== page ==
Seshat, Egyptian. Goddess of: wisdom, knowledge, and writing. Symbols and features: reed pen, palm stem, papyrus scroll, 7-pointed star, leopard skin robe. Everyday wisdom: Draw inspiration from Seshat when you're hitting a creative or writing block, as this patroness of writing pioneered many artistic endeavors.
Diana, Roman. Goddess of: the hunt, the moon, and nature. Symbols and features: bow and arrow, hunting dog, crescent moon. Everyday wisdom: Grasp strength from Diana's hunting spirit to advocate for your own dreams.
Hathor, Egyptian. Goddess of: joy, music, and motherhood. Symbols and features: sistrum (musical instrument), Ankh, horns and sun disk, blue lotus, cow. Everyday wisdom: rekindle your physical and psychological well-being and restore joy.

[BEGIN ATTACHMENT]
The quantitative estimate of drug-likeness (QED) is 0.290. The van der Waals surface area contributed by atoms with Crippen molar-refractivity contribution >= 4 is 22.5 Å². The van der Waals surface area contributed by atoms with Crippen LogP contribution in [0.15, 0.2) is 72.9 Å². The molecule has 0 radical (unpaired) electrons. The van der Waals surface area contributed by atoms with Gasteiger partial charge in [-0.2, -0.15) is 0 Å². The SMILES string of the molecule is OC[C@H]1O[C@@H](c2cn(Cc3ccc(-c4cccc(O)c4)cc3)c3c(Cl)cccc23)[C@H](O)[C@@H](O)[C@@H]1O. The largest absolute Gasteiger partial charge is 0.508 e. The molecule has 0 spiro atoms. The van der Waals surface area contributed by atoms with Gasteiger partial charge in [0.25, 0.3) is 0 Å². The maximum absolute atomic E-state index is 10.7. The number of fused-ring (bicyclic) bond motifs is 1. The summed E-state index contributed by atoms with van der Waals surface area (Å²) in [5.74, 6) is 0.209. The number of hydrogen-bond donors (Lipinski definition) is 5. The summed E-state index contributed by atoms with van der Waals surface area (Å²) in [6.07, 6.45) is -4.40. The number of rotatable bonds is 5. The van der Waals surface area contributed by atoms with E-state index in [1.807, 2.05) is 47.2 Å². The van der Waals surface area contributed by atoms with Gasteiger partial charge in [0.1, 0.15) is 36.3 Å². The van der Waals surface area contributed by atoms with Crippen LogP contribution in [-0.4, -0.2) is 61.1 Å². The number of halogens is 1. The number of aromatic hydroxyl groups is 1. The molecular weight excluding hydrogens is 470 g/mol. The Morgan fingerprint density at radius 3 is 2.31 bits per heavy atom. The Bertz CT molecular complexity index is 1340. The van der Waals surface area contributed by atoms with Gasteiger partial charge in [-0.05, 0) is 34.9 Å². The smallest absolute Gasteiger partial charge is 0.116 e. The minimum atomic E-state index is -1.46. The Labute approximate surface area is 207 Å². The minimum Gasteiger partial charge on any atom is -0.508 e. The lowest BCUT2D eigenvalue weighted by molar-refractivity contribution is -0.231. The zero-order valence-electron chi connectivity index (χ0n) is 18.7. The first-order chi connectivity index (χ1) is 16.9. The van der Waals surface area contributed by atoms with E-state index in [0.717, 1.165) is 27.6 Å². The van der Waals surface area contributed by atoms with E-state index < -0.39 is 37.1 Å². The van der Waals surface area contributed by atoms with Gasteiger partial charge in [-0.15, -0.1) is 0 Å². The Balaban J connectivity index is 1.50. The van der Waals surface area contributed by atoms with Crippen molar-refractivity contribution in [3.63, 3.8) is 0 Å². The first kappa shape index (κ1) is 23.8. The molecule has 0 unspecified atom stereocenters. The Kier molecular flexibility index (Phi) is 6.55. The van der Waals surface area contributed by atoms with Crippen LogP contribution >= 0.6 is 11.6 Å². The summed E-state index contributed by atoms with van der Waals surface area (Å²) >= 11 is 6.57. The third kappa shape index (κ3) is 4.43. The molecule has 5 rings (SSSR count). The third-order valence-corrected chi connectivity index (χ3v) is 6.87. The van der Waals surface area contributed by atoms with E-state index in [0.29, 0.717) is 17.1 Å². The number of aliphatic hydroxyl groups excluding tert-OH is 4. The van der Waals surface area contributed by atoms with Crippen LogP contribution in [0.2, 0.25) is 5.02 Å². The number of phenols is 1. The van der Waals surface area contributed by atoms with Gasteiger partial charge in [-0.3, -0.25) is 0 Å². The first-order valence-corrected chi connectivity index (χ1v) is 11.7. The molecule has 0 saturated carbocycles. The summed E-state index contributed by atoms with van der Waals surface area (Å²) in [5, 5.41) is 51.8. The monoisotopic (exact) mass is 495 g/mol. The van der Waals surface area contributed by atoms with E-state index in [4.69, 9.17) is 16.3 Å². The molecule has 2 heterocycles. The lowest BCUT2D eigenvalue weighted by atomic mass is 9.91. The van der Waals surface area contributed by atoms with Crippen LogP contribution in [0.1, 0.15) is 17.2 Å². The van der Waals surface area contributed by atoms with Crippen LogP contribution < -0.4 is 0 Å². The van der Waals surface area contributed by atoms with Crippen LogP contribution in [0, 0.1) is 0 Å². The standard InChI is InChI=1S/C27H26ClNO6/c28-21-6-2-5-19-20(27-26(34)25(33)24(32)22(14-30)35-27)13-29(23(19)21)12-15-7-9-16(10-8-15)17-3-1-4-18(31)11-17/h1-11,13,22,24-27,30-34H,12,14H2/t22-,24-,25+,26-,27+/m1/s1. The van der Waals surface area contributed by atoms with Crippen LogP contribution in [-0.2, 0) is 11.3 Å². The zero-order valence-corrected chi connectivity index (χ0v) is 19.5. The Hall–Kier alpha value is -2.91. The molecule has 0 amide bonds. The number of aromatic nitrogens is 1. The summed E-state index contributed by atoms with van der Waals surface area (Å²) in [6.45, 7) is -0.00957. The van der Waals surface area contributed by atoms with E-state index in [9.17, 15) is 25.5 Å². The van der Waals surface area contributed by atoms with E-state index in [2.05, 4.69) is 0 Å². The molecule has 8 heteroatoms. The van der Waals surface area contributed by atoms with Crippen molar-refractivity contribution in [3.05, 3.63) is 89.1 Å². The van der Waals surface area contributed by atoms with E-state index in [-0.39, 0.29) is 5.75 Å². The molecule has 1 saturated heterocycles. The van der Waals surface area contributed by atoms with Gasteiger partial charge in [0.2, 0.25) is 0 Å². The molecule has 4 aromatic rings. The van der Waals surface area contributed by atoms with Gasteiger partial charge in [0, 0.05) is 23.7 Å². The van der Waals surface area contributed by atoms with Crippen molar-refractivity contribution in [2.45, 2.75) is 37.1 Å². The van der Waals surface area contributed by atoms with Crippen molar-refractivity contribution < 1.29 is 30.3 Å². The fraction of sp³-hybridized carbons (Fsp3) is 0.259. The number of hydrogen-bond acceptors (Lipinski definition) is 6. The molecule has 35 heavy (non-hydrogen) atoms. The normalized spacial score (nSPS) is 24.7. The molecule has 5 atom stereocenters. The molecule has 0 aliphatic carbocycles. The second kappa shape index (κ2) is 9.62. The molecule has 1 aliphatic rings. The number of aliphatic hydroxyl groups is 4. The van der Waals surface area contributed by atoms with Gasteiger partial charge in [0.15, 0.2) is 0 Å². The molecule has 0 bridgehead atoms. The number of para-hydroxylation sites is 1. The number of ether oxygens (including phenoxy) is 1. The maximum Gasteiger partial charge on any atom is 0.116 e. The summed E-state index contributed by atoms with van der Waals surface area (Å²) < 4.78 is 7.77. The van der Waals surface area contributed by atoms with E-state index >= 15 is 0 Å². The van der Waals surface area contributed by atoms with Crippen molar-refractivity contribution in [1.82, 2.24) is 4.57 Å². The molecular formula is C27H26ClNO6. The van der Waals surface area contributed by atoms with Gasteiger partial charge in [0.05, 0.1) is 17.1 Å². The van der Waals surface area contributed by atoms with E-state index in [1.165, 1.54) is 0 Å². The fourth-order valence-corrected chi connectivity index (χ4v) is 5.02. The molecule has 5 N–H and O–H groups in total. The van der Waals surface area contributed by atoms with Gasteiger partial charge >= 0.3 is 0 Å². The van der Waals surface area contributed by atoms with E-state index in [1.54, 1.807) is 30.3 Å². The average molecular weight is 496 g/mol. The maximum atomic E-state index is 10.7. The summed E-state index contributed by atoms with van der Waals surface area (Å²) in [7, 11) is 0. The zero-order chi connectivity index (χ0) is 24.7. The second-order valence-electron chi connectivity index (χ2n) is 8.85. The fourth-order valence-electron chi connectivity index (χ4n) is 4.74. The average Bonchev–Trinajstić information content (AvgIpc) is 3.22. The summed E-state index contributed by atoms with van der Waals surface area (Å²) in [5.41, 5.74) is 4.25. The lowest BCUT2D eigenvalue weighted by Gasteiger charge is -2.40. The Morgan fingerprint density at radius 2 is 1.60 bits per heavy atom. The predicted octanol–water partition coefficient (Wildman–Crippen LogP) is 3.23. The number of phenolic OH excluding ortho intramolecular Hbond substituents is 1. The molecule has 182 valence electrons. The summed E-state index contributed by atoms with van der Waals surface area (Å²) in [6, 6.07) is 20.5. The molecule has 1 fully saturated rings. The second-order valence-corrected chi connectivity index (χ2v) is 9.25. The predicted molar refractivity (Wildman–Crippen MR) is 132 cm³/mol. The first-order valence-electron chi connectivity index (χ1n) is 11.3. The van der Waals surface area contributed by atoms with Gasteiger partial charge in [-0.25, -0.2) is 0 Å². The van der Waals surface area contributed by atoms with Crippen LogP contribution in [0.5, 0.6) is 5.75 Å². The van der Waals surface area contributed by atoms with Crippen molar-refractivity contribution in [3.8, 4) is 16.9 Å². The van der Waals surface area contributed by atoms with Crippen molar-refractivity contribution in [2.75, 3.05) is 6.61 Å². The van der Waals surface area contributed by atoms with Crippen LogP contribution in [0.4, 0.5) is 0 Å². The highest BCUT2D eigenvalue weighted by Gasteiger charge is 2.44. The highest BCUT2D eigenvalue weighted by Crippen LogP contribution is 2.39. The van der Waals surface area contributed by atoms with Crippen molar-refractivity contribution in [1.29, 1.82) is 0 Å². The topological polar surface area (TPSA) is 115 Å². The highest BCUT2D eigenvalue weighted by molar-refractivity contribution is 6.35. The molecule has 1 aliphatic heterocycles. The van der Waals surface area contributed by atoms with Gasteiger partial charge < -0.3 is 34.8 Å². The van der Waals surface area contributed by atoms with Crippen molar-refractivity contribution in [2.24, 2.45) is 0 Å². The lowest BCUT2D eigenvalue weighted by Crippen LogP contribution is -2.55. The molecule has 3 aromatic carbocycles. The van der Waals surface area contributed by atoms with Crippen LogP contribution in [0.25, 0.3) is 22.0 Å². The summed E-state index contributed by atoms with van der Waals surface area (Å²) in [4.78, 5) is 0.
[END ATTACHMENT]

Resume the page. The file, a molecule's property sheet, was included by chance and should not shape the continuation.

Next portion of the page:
Kuan Yin (Guanyin), Buddhist. Goddess of: compassion. Symbols and features: white lotus, willow branch, vase, dove, book or scroll of prayers, rosary, sweet cakes. Everyday wisdom: Dedicated to relieving suffering in the world, Kuan Yin can embolden in times of fear. Draw confidence from her powers to step out of your comfort zone.
Freya (Freyja), Norse. Goddess of: Love and fertility. Symbols and features: Viking helmet, sword, cloak of falcon feathers. Everyday wisdom: Freya's fierceness and passion for education will inspire you to pursue your own passions in life, love, and the arts.
Athena, Greek. Goddess of: wisdm, courage, the arts, and skill. Symbols and features: owl, olive tree, snake, armor. Everyday wisdom: Call upon Athena to restore your poise and courage. As a lover of the arts, this important goddess can help you regain focus and utilize your surroundings to succeed.
Brigid, Celtic. Goddess of: fire, poetry, healing, childbirth, and unity. Symbols and features: fire, lambs, entwined serpents, St. Brigid's cross. Everyday wisdom: Brigid's healing capabilities may inspire you to express yourself through a creative outlet, especially poetry (her strong suit).